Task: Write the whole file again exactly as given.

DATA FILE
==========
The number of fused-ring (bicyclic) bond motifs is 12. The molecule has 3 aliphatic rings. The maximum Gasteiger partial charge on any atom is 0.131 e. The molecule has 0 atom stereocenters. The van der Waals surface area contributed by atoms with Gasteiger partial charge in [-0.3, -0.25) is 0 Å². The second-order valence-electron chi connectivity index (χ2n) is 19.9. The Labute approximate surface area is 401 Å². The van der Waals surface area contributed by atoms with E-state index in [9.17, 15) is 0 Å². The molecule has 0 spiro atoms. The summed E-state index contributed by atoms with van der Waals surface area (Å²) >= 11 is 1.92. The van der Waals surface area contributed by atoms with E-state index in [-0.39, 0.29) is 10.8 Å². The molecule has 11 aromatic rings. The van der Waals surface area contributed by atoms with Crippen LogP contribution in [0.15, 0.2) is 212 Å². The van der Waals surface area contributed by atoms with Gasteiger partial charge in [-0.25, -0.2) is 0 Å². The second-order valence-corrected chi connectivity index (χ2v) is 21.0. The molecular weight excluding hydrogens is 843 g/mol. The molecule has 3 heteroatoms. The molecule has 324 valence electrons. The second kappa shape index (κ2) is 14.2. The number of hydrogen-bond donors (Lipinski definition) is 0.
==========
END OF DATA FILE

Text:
The number of fused-ring (bicyclic) bond motifs is 12. The molecule has 3 aliphatic rings. The maximum Gasteiger partial charge on any atom is 0.131 e. The molecule has 0 atom stereocenters. The van der Waals surface area contributed by atoms with Gasteiger partial charge in [-0.3, -0.25) is 0 Å². The second-order valence-electron chi connectivity index (χ2n) is 19.9. The Labute approximate surface area is 401 Å². The van der Waals surface area contributed by atoms with E-state index in [9.17, 15) is 0 Å². The molecule has 0 spiro atoms. The summed E-state index contributed by atoms with van der Waals surface area (Å²) >= 11 is 1.92. The van der Waals surface area contributed by atoms with E-state index in [-0.39, 0.29) is 10.8 Å². The molecule has 11 aromatic rings. The van der Waals surface area contributed by atoms with Crippen LogP contribution in [0.15, 0.2) is 212 Å². The van der Waals surface area contributed by atoms with Gasteiger partial charge in [-0.25, -0.2) is 0 Å². The second-order valence-corrected chi connectivity index (χ2v) is 21.0. The molecular weight excluding hydrogens is 843 g/mol. The molecule has 3 heteroatoms. The molecule has 324 valence electrons. The second kappa shape index (κ2) is 14.2. The number of hydrogen-bond donors (Lipinski definition) is 0.